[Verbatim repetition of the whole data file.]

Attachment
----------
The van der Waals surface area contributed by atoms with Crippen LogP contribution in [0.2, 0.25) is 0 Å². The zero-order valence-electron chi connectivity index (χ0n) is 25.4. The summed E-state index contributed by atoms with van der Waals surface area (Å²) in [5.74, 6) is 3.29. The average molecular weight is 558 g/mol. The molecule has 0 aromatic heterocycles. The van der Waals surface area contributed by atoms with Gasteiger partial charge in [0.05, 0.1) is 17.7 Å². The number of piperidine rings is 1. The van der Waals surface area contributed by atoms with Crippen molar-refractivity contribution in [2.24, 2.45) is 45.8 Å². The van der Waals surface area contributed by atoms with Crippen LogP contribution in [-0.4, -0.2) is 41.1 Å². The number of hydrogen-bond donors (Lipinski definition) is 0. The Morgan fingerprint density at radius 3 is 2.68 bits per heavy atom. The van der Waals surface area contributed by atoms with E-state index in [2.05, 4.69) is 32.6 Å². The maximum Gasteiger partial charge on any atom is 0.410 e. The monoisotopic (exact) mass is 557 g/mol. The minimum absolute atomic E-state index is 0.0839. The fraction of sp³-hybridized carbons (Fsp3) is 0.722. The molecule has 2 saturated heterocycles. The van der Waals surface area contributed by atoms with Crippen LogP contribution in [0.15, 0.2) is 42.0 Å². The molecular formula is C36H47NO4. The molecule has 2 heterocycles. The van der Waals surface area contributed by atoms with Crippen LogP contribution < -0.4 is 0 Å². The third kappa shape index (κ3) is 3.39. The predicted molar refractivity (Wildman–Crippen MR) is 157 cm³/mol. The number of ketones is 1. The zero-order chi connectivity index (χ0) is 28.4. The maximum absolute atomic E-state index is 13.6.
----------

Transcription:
The van der Waals surface area contributed by atoms with Crippen LogP contribution in [0.2, 0.25) is 0 Å². The zero-order valence-electron chi connectivity index (χ0n) is 25.4. The summed E-state index contributed by atoms with van der Waals surface area (Å²) in [5.74, 6) is 3.29. The average molecular weight is 558 g/mol. The molecule has 0 aromatic heterocycles. The van der Waals surface area contributed by atoms with Gasteiger partial charge in [0.05, 0.1) is 17.7 Å². The number of piperidine rings is 1. The van der Waals surface area contributed by atoms with Crippen molar-refractivity contribution in [2.24, 2.45) is 45.8 Å². The van der Waals surface area contributed by atoms with Crippen LogP contribution in [-0.4, -0.2) is 41.1 Å². The number of hydrogen-bond donors (Lipinski definition) is 0. The Morgan fingerprint density at radius 3 is 2.68 bits per heavy atom. The van der Waals surface area contributed by atoms with E-state index in [2.05, 4.69) is 32.6 Å². The maximum Gasteiger partial charge on any atom is 0.410 e. The monoisotopic (exact) mass is 557 g/mol. The minimum absolute atomic E-state index is 0.0839. The fraction of sp³-hybridized carbons (Fsp3) is 0.722. The molecule has 2 saturated heterocycles. The van der Waals surface area contributed by atoms with Crippen LogP contribution in [0.15, 0.2) is 42.0 Å². The molecular formula is C36H47NO4. The molecule has 2 heterocycles. The van der Waals surface area contributed by atoms with Crippen LogP contribution < -0.4 is 0 Å². The third kappa shape index (κ3) is 3.39. The predicted molar refractivity (Wildman–Crippen MR) is 157 cm³/mol. The number of ketones is 1. The zero-order chi connectivity index (χ0) is 28.4. The maximum absolute atomic E-state index is 13.6.